Carers can get concessions, here and there, at the cinema perhaps, or even in sports clubs. If we have the energy, some of us try to stay healthy and to fight that carer stress to which we are all prone. But many of these concessions are based on accompanying the person for whom you care. It’s a good idea for those in the early phase of dementia. For those in the mid-latter stages of the disease, it’s quite impossible.  So at a time when we are all urged to take responsibility for our own welfare, carers are again excluded by the high fees that most leisure and sports clubs charge – yet we are one section of society who perhaps needs it most.

I approached Live Active several years ago now to press for greater concessions for carers but my pleas fell on deaf ears. I doubt very much whether there would be armies of carers fighting for space on the treadmills but it would have been nice to help a few.

Care in the Community is a laudable aim and I see so many initiatives that are given huge funding from the Lottery Fund. Here at the very bottom, it doesn’t seem as if much has changed. 

The NHS and SS are still left hand, right hand, oddly malco-ordinated. Why is there still no central database of information that is password protected? Why must we recount our profiles ten times over for it to be diligently recorded by each agency that visits in a different format and on a different database? Yes, I know about integration. But people make the rules and the mindset. And just reciting "person-centred care and personhood" like a mantra doesn't exactly work on the carer's chakra.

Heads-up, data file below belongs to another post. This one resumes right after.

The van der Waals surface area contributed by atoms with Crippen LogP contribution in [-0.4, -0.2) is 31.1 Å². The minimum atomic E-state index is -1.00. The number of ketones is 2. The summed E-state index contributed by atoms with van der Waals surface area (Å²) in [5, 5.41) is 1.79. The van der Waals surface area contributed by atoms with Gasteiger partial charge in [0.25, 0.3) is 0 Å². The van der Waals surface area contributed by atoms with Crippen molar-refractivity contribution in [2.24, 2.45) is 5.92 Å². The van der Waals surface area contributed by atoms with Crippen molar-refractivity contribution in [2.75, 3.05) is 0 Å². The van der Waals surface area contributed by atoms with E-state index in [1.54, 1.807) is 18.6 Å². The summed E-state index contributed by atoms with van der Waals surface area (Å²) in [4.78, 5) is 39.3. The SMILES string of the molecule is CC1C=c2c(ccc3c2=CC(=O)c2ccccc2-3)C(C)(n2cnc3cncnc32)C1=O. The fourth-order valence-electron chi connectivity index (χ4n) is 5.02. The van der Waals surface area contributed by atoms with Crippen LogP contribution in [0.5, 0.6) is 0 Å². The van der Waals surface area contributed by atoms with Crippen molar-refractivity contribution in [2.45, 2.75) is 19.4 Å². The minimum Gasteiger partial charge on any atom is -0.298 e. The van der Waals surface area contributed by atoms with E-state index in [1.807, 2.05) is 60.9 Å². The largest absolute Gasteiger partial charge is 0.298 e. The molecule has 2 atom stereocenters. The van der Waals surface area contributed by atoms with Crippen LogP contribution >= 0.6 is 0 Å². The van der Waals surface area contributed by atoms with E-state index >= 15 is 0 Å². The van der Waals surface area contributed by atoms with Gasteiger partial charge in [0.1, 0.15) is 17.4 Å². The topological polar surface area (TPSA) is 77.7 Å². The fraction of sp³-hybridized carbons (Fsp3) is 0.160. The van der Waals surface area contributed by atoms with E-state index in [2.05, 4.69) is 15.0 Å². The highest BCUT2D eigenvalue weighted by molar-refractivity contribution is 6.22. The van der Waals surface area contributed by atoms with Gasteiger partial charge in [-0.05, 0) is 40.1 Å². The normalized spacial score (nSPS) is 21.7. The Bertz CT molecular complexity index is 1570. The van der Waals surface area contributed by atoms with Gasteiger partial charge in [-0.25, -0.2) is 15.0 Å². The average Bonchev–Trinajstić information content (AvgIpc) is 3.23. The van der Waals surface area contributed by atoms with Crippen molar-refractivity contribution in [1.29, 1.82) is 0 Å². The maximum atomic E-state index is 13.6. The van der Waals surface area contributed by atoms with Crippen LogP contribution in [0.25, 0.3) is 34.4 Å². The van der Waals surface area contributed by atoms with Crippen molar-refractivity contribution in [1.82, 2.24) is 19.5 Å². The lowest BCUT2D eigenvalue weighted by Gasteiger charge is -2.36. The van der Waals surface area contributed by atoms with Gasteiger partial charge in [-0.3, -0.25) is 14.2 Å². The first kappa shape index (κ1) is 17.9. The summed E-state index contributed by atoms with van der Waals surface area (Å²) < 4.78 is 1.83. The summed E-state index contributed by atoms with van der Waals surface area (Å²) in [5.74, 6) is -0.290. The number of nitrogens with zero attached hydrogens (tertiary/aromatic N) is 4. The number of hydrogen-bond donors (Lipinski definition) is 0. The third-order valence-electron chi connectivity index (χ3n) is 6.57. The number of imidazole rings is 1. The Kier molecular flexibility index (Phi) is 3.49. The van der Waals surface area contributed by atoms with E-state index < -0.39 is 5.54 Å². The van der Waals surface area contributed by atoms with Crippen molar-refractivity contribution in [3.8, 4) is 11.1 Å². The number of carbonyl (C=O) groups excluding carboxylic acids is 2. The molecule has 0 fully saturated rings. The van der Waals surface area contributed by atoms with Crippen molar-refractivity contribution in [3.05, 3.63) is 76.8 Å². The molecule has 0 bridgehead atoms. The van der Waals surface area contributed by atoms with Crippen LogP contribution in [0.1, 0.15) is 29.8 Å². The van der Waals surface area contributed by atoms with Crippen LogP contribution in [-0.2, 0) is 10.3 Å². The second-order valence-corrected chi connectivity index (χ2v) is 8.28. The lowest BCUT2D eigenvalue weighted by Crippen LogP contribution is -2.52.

Care in the community, dementia-friendly communities. As the disease progresses, and care needs amplify, who will provide hospital beds, variable airflow mattresses, hoists, bath aids, stand aids, rise and recline chairs and wheelchairs? I bought rise and recline chairs and wheelchairs off eBay. I installed a lap-dancer’s pole to enable Mum to stand when she was suddenly discharged from hospital as the ward closed due to a virus. Caring at home means that you need answers urgently – not after forms are filled in duplicate and triplicate, the budget approved, item checked and then installed ? weeks, months later.  And if you are fortunate enough to secure a hoist, can you drive it over carpets, can you manoeuvre it through normal UK home doors? Most people can’t.  No one seems to have thought through these practicalities.

There is indeed provision for hospital beds at home:  in the last two weeks of life.  By this time, as a carer, your back is probably already damaged by the lifts and half- lifts that we all do over and over again to make those whom we care for, comfortable and safe. As carers, particularly of those with dementia, we do everything we can to keep the environment the same. To maintain continuity.  Hospital beds probably need to be installed long before death casts its lengthening shadow.

And hospital. Oh, that sad threatening place where patients have become service-users, clients and customers. It’s not Tesco’s or Apple Genius bars. The word “patient” derives from patior (Latin: to suffer) and there is real suffering. And it’s not disrespectful to acknowledge that. 

Butterflies above hospital beds and ‘About Me’ booklets don’t cut it when those who are given buzzers have them placed out of reach because they buzz too often. When the 'About Me' booklet is actually about the person in another ward, in another bed, in another place.